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Second paragraph of third story ("The Sale", by Tendai Huchu):
He entered the tall glass building, formerly the reserve bank building, and told the heavy at the door that he had an appointment. A lift took him up to the top floor with sweeping views of the city. A TV screen in the lobby was tuned to the Voice of Truth. The PA for the Minister for Native Affairs, Anna Kansasian picked up her apparat, spoke into it, and told Mr. Munyuki that the minister was going to be tied up much longer than anticipated. His appointment had been rescheduled for tomorrow afternoon.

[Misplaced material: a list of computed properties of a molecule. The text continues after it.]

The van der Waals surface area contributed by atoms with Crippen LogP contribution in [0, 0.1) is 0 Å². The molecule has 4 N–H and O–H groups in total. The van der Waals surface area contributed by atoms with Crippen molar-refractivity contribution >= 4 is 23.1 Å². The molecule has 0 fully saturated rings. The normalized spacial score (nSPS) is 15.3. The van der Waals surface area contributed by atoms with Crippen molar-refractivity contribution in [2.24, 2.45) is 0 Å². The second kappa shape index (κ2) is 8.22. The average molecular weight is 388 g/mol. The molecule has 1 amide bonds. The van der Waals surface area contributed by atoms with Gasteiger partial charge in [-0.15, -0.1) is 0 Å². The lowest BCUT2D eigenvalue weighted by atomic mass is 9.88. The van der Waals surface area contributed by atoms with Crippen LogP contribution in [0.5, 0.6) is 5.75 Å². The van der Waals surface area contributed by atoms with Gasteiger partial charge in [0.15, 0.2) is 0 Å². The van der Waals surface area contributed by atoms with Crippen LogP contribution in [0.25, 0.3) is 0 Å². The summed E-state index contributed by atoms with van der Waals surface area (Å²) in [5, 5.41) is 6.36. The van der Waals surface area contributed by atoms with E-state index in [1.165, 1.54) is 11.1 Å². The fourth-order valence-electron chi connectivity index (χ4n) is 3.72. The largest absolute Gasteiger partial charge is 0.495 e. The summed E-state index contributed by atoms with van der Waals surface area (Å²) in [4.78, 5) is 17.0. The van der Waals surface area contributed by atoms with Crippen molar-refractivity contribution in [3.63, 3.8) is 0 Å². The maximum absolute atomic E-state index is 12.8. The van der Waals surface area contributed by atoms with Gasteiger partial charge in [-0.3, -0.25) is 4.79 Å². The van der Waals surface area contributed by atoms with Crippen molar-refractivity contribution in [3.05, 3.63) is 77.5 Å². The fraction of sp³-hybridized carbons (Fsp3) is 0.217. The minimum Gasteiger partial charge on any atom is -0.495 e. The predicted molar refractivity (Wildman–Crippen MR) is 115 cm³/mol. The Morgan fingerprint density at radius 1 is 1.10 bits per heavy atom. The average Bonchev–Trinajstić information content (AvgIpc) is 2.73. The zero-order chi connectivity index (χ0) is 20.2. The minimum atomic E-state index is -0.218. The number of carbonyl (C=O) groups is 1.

Lots of good stories here, some by writers who I had heard of, many that I hadn't. One or two fell slightly flat, sticking too close to standard sf tropes without bringing much extra to them. But most of them were very good - there is an early pairing of "Home Affairs" by Sarah Lotz and "The Sale" by Tendai Huchu which both look at bureaucracy; "Azania", by Nick Woods, looks at colonisation both in the sfnal and geopolitical senses; "Brandy City", by Mia Arderne, looks at virtual reality and addiction; and the closing novella, "Proposition 23" by Efe Okogu, has a world where citizenship and the right to live are being eroded by technology. I find it immensely reassuring of the future of sf that it speaks as a genre to many writers from the oldest of the continents, and I hope that European and American fandom can start to draw more from this well of talent.

This was the top book by a non-white author(s) on my pile. Since then I've acquired A Suitable Boy which will be next on that list.

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